Coyotes confident they can flip script on Wings

The Phoenix Coyotes won seven less games this season than last. They collected eight fewer points.

They went from unbeatable to unlucky in overtime. They allowed more goals. Their penalty killers went from top six to bottom six in the League. They struggled on home ice and had to battle through more injuries. And while they have the same Stanley Cup Playoff opponent in the Detroit Red Wings, Phoenix will have to open the series -- and if it goes the distance, end it -- in Hockeytown's Joe Louis Arena instead of their own Arena.

So why do the Coyotes feel even better this time around about their chances to change yet another part of the script from last season -- getting past the Red Wings? What makes them think they can reach the second round of the playoffs for the first time in 25 years, when the Winnipeg Jets did so during Ronald Reagan's second term in office?

"This is a different team," defenseman Ed Jovanovski said. "We have a lot of things going for us. We're more ready for what's coming."

These Coyotes have more playoff experience. The addition of Stanley Cup winner Ray Whitney and veterans like Eric Belanger up front is one factor, but having more than a dozen players who took part in the seven-game war with  the Red Wings as a group last year makes what's ahead less of an unknown.

"You remember the experience. You're more comfortable and it allows you to do your job better," Phoenix coach Dave Tippett said. "Players like Whitney and Belanger are going to help us because they've been there before in other places, but the core of this team also has the feelings of last year and going through it.

"There were lessons learned. But this is a different group and now you want to share the experience of advancing."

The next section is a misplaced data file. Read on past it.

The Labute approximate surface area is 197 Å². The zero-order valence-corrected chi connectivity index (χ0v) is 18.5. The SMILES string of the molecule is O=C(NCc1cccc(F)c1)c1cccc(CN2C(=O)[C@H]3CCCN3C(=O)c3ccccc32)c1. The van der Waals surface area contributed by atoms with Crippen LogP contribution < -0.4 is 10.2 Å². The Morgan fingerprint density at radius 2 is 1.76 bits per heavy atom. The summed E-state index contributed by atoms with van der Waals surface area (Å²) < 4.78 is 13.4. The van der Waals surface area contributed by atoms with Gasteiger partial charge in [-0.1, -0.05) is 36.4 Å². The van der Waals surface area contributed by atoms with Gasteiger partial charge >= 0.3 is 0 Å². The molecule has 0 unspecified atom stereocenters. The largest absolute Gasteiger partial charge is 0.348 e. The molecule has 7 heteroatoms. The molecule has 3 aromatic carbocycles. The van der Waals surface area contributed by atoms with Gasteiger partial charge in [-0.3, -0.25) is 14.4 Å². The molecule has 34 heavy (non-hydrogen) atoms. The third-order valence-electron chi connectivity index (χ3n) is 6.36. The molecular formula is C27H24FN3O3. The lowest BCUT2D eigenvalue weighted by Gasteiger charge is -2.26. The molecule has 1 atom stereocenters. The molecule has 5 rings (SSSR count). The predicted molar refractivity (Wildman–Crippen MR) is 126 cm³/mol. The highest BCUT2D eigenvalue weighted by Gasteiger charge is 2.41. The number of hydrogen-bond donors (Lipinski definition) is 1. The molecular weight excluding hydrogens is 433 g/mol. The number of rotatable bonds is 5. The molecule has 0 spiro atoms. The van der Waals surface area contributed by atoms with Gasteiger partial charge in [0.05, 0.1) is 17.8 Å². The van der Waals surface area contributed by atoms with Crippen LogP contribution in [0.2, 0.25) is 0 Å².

On defense, in-season trades have brought veterans Rostislav Klesla and Michal Rozsival to a defense core that already boasts one of the league's top offensive players (Keith Yandle) and a trio of veteran hands (Adrian Aucoin, Jovanovski and Derek Morris). That not only decreases the workload on each man on the blue line, it give the Coyotes more size and experience to deal with cagy Red Wings like Todd Bertuzzi, Kris Draper and Tomas Holmstrom as well as stars Pavel Datsyuk and Henrik Zetterberg, the latter of whom will miss at least Game 1 due to injury.

"We're a deeper team," said Jovanovski, who missed 32 games this season with injuries, including 20 due to orbital bone surgery, and returned just last week. "I'm anxious to see how we react. I have a good feeling because I like the team we have."

The Coyotes are also getting healthy at the right time. Center Martin Hanzal, who missed 12 games with a lower-body injury, returned last week. That gives Phoenix its top two-way center, one of its top faceoff men, a strong penalty killer and an important piece among its top nine forwards. It allows the checking line of Taylor Pyatt, Vernon Fiddler and Lee Stempniak to remain intact, gives Radim Vrbata his best playing partner and allows Whitney to join Belanger and Shane Doan on what was an effective top line down the stretch.

The Coyotes also have a healthy and motivated Doan, who saw his season end in Game 3 of last year's playoffs when he dislocated his shoulder in a freak fall. This time around, every Phoenix player on the roster is available to Tippett for Game 1.

"Shane is our leader vocally and physically. He's our leading scorer, he brings a lot to the table," Tippett said. "When he went out last year, that was a big hit for us. I know he is chomping at the bit to make up for last year."

One thing that hasn't changed: the Coyotes like playing the Red Wings. The teams split four games in the regular season -- three of which went to overtime -- and Phoenix collected six of eight points. Over the last two years, the two teams have met 15 times and Detroit leads by an 8-7 margin.

"There's something about Detroit that brings the best out in us," Jovanovski said. "You can hear a pin drop in the room before we play them. We know if you don't play well, they can make you look bad. It's a challenge and something everyone looks forward to."